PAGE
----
Rainfall uncertainty in the Mediterranean: Dryness distribution

H. Reiser, H. Kutiel

Research output: Contribution to journalArticlepeer-review


Dryness analysis is a major topic in the study of rainfall regime, mainly in regions with water shortage. The present study suggests a new approach for analyzing dry spells and their annual distribution and introduces a new term: dry days since last rain (DDSLR hereafter). The main goals of this study are to analyze and present the different annual courses of the DDSLR across the Mediterranean region. Daily rainfall totals for the period of 1931-2006 at 41 stations served as the main database. Two annual courses of the DDSLR, the median (50 percentile) and the 90 percentile, are presented for each Julian day in each station. Correlation matrices between stations according to their annual courses were calculated. A cluster analysis was performed on these correlations matrices according to which the stations were grouped. The main conclusions of the present study can be summarized as follows: Four regions were found in the Mediterranean basin according to their annual course of the DDSLR: Region Ia spread over the southern Mediterranean and has the most severe dryness conditions reaching maximum dryness in August and September. Region Ib is located mainly in northeastern Iberian Peninsula, south France, and northwestern Italy. Dryness is less severe than in Region Ia. The maximum dryness conditions are in July and August. Region IIa is located in the northeastern study area, with a bi-modal moderate dryness conditions. Maximum dryness is in August-October and a secondary dry period in January-March. Region IIb is located in the northwestern study area with a bi-modal moderate dryness conditions. Maximum dryness is in January-March and a secondary dry period in October. Both regions Ia and Ib can be combined into a single major region I. This region represents the classical Mediterranean rainfall regime with a very distinguishable dry period during summer. Similarly, regions IIa and IIb can be combined into a single major region II. This region benefits from rainfall all year round and therefore is not considered as having a classical Mediterranean climate. Uncertainty regarding the DDSLR distribution (from year to year) is much crucial in region II, since ecosystems are not adapted to long dry periods and their prolongation may have very severe environmental consequences.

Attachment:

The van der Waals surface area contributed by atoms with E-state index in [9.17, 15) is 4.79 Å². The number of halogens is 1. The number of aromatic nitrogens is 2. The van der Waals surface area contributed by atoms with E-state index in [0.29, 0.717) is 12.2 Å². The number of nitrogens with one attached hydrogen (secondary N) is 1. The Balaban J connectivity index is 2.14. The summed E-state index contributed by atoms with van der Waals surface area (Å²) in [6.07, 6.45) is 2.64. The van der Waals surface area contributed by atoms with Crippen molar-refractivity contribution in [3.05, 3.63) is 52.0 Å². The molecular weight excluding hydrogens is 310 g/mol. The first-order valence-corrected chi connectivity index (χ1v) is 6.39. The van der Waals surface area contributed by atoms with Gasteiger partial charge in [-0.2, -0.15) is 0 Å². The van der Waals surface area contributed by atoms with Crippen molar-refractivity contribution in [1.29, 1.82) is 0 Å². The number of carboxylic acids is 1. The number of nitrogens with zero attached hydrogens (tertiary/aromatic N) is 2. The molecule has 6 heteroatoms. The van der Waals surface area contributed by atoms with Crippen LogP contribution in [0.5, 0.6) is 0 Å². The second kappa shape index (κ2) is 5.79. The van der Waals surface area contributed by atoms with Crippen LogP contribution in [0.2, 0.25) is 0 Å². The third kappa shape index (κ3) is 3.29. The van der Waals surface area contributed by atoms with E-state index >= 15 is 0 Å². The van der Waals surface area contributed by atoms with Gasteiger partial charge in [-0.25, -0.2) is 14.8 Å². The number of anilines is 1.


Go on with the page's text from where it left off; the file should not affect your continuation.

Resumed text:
Original languageEnglish
Pages (from-to)123-135
Number of pages13
JournalTheoretical and Applied Climatology
Issue number1
StatePublished - Feb 2010

ASJC Scopus subject areas

  • Atmospheric Science


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